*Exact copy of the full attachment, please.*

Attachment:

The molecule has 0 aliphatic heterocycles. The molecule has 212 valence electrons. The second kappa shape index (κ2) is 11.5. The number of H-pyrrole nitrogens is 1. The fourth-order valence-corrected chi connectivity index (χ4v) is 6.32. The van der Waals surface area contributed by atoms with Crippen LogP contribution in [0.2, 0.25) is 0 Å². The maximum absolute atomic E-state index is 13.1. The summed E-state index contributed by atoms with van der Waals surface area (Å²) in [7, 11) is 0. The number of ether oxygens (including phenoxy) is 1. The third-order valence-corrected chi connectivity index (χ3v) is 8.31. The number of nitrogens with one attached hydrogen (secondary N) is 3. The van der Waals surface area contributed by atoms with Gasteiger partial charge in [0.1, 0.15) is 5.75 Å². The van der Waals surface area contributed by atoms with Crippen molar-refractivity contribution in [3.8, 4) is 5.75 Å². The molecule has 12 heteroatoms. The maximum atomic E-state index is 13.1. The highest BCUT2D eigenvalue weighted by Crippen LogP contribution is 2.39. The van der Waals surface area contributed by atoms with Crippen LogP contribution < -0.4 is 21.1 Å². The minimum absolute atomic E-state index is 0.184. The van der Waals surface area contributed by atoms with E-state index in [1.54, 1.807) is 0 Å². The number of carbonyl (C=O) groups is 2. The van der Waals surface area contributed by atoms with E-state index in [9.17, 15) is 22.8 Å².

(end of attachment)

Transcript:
The molecule has 0 aliphatic heterocycles. The molecule has 212 valence electrons. The second kappa shape index (κ2) is 11.5. The number of H-pyrrole nitrogens is 1. The fourth-order valence-corrected chi connectivity index (χ4v) is 6.32. The van der Waals surface area contributed by atoms with Crippen LogP contribution in [0.2, 0.25) is 0 Å². The maximum absolute atomic E-state index is 13.1. The summed E-state index contributed by atoms with van der Waals surface area (Å²) in [7, 11) is 0. The number of ether oxygens (including phenoxy) is 1. The third-order valence-corrected chi connectivity index (χ3v) is 8.31. The number of nitrogens with one attached hydrogen (secondary N) is 3. The van der Waals surface area contributed by atoms with Gasteiger partial charge in [0.1, 0.15) is 5.75 Å². The van der Waals surface area contributed by atoms with Crippen molar-refractivity contribution in [3.8, 4) is 5.75 Å². The molecule has 12 heteroatoms. The maximum atomic E-state index is 13.1. The highest BCUT2D eigenvalue weighted by Crippen LogP contribution is 2.39. The van der Waals surface area contributed by atoms with Crippen LogP contribution < -0.4 is 21.1 Å². The minimum absolute atomic E-state index is 0.184. The van der Waals surface area contributed by atoms with E-state index in [1.54, 1.807) is 0 Å². The number of carbonyl (C=O) groups is 2. The van der Waals surface area contributed by atoms with E-state index in [9.17, 15) is 22.8 Å².